Henry Marshall Tory (1908–1928)
Henry Marshall Tory was a dynamic and energetic educator who based his strong actions on underlying and cherished ideals. He was often heard to say “I am a pioneer”, and, indeed, he was, founding numerous research centres and universities. Tory was a passionate supporter of university education and created a strong foundation on which Canadian research could grow.
Original: History Trails
Henry Marshall Tory was born January 11, 1864 in Guysborough County, Nova Scotia. He received a teaching certificate from the Guysborough Academy and taught in rural schools for two years. At the age of 22, Tory enrolled in an Honours program in mathematics and physics at McGill University. He graduated in 1890 with an Honours BA and a gold medal. Tory then continued his studies at the Wesleyan College, Montreal, a theological school affiliated with McGill University. After receiving a BD degree, he took a preaching post in a city church for two years. He became a Lecturer in Mathematics at McGill in 1893 and received an MA (Mathematics) in 1896. He became a demonstrator of Physics while continuing to lecture in mathematics and received the DSc degree in 1903. That same year, he became Associate Professor of Mathematics.
Tory married Annie Gertrude Frost in 1893. They remained married until her death in 1938. Throughout their married life, Mrs Tory played the part of the ideal hostess, stimulating a social and cultural atmosphere in their various homes.
In 1906, Tory was sent on an ambassador mission to appraise the possibility of creating a branch of McGill University in British Columbia. Tory was a wise and friendly diplomat, combining a human quality with great astuteness. In 1906, Tory became the founder and first Principal of McGill College, Vancouver, which, in 1915, became the University of British Columbia.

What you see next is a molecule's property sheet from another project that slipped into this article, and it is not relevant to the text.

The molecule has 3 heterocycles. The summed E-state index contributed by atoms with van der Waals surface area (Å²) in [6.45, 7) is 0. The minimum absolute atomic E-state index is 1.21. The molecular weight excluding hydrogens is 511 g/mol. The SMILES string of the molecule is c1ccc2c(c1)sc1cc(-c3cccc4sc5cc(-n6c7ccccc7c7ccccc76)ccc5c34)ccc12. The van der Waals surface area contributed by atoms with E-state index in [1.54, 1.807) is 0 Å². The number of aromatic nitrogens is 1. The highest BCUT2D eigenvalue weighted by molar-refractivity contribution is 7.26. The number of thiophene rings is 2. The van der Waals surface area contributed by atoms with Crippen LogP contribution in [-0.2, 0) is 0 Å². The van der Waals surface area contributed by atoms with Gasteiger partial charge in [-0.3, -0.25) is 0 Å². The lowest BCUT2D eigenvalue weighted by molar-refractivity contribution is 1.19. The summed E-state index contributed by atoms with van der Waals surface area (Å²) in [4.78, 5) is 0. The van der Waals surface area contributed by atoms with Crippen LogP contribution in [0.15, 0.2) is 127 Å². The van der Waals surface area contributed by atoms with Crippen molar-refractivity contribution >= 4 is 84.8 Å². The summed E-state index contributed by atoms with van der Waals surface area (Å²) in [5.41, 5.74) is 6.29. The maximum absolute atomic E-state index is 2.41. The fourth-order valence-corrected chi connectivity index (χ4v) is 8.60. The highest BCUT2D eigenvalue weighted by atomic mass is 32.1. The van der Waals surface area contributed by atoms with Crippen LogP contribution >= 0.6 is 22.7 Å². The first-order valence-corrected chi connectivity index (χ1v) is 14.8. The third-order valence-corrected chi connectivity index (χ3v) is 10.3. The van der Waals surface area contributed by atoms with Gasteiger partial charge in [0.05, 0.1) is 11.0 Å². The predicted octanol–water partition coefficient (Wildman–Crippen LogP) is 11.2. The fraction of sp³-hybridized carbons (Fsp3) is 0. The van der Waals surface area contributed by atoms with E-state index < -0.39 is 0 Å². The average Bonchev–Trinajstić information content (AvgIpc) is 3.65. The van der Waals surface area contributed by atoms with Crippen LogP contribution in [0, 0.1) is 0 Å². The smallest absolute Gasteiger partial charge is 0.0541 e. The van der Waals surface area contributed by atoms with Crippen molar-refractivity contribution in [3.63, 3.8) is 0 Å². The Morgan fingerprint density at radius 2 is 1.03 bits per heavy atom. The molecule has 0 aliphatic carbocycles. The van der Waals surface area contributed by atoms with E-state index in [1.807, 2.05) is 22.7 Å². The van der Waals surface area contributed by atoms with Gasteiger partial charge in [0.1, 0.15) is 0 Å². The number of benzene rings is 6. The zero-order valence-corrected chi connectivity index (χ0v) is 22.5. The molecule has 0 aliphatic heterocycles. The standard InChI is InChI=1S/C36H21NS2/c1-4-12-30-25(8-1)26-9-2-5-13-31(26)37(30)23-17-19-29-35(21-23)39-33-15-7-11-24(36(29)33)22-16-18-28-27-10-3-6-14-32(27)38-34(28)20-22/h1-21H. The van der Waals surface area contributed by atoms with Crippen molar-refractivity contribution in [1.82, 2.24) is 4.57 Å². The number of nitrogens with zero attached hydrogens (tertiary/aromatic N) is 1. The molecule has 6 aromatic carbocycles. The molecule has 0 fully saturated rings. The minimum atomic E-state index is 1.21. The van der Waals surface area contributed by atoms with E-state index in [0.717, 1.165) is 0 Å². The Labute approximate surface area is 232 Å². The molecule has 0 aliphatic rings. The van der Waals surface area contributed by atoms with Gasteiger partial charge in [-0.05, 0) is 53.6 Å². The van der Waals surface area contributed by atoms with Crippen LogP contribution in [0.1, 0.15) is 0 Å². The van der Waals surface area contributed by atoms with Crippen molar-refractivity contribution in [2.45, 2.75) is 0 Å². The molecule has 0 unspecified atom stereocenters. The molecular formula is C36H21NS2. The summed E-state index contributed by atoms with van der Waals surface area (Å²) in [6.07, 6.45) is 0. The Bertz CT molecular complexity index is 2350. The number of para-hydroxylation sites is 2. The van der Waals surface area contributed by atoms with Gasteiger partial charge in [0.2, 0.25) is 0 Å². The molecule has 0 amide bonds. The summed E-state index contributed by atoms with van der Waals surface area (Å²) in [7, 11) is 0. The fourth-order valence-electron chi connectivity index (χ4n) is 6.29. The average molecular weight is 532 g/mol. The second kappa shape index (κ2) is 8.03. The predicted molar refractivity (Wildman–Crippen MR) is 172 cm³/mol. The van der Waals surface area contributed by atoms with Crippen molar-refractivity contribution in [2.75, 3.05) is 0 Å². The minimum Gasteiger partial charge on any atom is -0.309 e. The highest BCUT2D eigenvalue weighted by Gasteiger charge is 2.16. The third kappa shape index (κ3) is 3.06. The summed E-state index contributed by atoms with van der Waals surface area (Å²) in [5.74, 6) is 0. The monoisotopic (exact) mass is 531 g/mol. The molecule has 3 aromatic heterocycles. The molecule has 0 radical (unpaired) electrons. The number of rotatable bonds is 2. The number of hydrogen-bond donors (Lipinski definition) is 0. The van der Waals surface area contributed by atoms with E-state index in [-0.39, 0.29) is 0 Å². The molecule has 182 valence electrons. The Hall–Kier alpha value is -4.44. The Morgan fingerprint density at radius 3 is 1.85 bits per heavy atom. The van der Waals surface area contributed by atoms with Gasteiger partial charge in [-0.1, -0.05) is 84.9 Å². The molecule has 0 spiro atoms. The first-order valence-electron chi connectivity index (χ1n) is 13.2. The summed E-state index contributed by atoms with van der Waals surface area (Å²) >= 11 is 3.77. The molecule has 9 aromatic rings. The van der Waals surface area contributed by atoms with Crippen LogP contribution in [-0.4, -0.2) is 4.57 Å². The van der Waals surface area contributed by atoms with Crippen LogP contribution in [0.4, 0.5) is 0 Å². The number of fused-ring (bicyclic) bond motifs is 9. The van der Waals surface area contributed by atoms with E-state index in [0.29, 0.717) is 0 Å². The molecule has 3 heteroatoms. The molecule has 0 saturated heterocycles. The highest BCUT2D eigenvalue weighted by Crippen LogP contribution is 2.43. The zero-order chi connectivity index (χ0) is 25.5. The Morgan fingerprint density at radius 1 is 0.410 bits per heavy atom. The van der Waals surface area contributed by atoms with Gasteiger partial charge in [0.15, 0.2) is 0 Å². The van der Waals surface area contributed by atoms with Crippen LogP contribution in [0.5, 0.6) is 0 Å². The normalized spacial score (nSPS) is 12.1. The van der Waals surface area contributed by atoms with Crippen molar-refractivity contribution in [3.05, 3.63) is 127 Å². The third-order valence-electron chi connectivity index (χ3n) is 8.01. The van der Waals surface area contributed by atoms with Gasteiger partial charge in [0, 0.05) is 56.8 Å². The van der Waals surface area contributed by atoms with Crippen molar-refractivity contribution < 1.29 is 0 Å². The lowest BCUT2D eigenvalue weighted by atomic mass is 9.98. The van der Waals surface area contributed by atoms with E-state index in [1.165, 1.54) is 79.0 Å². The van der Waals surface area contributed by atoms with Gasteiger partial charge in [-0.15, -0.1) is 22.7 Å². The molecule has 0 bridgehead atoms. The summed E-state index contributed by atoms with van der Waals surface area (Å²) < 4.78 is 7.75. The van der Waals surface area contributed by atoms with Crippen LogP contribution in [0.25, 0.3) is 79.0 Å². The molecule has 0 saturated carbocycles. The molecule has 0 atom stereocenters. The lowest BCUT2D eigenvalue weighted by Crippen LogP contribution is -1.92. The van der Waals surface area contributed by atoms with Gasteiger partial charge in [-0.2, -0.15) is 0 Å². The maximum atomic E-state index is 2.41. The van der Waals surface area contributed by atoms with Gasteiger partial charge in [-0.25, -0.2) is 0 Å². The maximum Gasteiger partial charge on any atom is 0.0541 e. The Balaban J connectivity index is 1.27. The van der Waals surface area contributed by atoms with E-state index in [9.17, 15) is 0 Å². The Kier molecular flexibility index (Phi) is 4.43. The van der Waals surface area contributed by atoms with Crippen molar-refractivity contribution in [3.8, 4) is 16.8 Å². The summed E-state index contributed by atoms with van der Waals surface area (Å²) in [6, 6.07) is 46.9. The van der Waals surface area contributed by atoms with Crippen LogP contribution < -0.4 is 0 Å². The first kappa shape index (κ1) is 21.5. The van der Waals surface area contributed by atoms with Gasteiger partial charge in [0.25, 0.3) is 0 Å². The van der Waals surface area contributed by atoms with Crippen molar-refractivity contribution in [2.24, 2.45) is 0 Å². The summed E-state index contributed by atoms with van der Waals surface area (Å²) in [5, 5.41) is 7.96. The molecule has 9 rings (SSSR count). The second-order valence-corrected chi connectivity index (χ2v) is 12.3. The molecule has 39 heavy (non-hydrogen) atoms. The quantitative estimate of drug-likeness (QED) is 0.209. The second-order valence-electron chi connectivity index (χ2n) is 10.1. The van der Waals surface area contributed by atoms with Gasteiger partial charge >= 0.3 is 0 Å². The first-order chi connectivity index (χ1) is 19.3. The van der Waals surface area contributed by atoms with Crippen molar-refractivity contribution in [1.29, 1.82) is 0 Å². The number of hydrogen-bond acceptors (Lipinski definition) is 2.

In 1907, the first Alberta government founded its university and selected Dr Tory as president. The University of Alberta opened its doors in September 1908, with five professors and 32 students. It gave its first degrees in May 1912. By the time Tory left the University in May 1928, there were 1,600 students.
During World War I (1914–18), Dr Tory wanted to participate in the war effort. He drew up a plan and organized regular study courses for Canadian soldiers in England, which led to the creation of an Educational Section of the Army known as "Khaki College". Tory went to England in 1918 to be President of Khaki College. This College was especially important during the demobilization period as it provided soldiers with a steadying and disciplined influence. This project was also the forerunner of numerous other educational projects implemented by other military forces.
Dr Tory was dedicated to enhancing scientific research across Canada, and he played an instrumental role in founding the Alberta Council of Scientific and Industrial Research. In 1919, he became the Council's first chairman. After leaving the University of Alberta in 1928, Tory went to Ottawa where he helped found the National Research Council. He served as the Council's president from 1928 to 1935.
Even after his official retirement, Tory was still committed to encouraging post-secondary institutions. In 1942, he founded Carleton College, which later became Carleton University, in Ottawa. He was President of Carleton College until his death in 1947.
The Henry Marshall Tory Building at the University of Alberta is named is his honour, as are the Henry Marshall Tory Teaching Chairs.